Shekhar Gupta: But you could not keep his visit secret.

Pt Ravi Shankar: No, it got out. One of the liftboys in Taj, who was Christian and used to play the guitar, recognised him. Then I had to take him to Kashmir. We were on a houseboat for three weeks and that is where I taught him.

Shekhar Gupta: And 1971 was a big peak period in that, with the Bangladesh war going on.

Pt Ravi Shankar: The Bangladesh war was another big thing. We had a lot of relatives there and my father had come from there. So I was thinking of doing a performance which would raise $20,000 at the most. But George came to Los Angeles and stayed with me at that time. He said, "let's do it in a big way" and he immediately called Madison Square Garden, called Bob Dylan and all the big names and instead of one we had to give two shows. Then I asked bhai Ali Akbar (Ustad Ali Akbar Khan) and Alla Rakha bhai.

Shekhar Gupta: Do you have any Beatles favourites?

Pt Ravi Shankar: A number of them — Here Comes The Sun is there and some of George's and some of John's and, of course, some of Paul's. Paul is such a sweetheart. We meet quite often now.

Shekhar Gupta: Did you see the break-up coming?

Pt Ravi Shankar: Oh, yes. I saw that whole period. It was a very difficult period.

Shekhar Gupta: But they led tough lives. They led complicated lives.

Pt Ravi Shankar: Normal for them and many others in the West. Even now normal for many because I see a lot of things happening now, which happened then as far as drugs are concerned.

Shekhar Gupta: But you led a slightly colourful life as well. I mean not like Beatles but slightly colourful.

Pt Ravi Shankar: No, colourful I don't know. I have lived well. Good hotels, I had a lot of ladies as friends and you know, it was a normal thing and I was never a sort of a person who would go after the show to nightclubs or something. This is something I never did. And all artistes have to relieve themselves somehow and that is the life they like. But this was something I have never done. But I have enjoyed life absolutely. I had wonderful friends and I am very grateful. Since I have been married, I have been even happier with everything. This is my second official marriage.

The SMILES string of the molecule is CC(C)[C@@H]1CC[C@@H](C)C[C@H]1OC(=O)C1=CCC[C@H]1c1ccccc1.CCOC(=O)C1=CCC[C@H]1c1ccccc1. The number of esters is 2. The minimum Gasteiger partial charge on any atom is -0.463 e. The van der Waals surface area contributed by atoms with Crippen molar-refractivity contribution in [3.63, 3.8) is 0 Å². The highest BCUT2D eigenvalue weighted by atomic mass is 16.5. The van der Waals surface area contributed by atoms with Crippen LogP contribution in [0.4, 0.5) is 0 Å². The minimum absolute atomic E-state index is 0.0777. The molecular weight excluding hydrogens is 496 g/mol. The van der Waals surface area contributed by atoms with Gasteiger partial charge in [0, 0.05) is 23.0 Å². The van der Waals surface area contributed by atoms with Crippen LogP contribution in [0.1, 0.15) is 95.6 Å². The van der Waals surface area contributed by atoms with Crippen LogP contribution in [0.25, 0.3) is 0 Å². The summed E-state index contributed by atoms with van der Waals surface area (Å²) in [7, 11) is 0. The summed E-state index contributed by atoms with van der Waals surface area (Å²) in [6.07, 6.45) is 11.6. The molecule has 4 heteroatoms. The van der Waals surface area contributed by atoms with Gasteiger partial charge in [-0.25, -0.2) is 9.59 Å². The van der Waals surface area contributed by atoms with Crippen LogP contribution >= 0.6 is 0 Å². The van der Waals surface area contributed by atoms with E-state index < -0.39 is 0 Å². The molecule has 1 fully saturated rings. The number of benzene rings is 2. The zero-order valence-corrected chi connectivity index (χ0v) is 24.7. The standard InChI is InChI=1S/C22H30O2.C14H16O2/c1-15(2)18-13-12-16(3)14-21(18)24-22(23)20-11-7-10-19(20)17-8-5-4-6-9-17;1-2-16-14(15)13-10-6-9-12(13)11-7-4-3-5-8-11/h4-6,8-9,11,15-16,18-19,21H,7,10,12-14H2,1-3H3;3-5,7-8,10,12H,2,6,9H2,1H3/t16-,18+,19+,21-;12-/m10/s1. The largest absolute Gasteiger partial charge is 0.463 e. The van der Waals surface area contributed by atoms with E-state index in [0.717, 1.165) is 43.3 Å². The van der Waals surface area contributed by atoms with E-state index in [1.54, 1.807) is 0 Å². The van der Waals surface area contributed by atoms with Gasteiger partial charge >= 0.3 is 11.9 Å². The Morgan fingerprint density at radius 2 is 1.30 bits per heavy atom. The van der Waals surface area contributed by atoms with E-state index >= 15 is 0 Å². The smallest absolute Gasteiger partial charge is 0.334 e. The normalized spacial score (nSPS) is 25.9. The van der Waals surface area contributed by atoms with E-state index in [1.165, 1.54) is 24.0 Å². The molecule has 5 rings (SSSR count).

Shekhar Gupta: And I like the way you say my second official marriage.

Pt Ravi Shankar: Yes, because I have lived with wonderful people, had some wonderful time and I am very grateful to them but you know, sadly, it broke up. But this is very, very happy.

Shekhar Gupta: And now your daughters are also performing together.

Pt Ravi Shankar: I am so lucky. Not one but two. They are so talented and so wonderful. And bless them.

Shekhar Gupta: Because we see a lot of Anoushka.

Pt Ravi Shankar: Bas mujhe yahi dar laga rehta hai ki nazar na lage. That typical Indian thing I still have (laughs).

Shekhar Gupta: Have you watched Norah's movie, My Blueberry Nights?

Pt Ravi Shankar: Haan. It was a very good film but with films you don't know what is going to be successful and what is not. And another thing. I know that director. What is his name...I am forgetting. He exploited her so well. She looked so beautiful, stunning absolutely.

Shekhar Gupta: Was there some tension between you and Norah?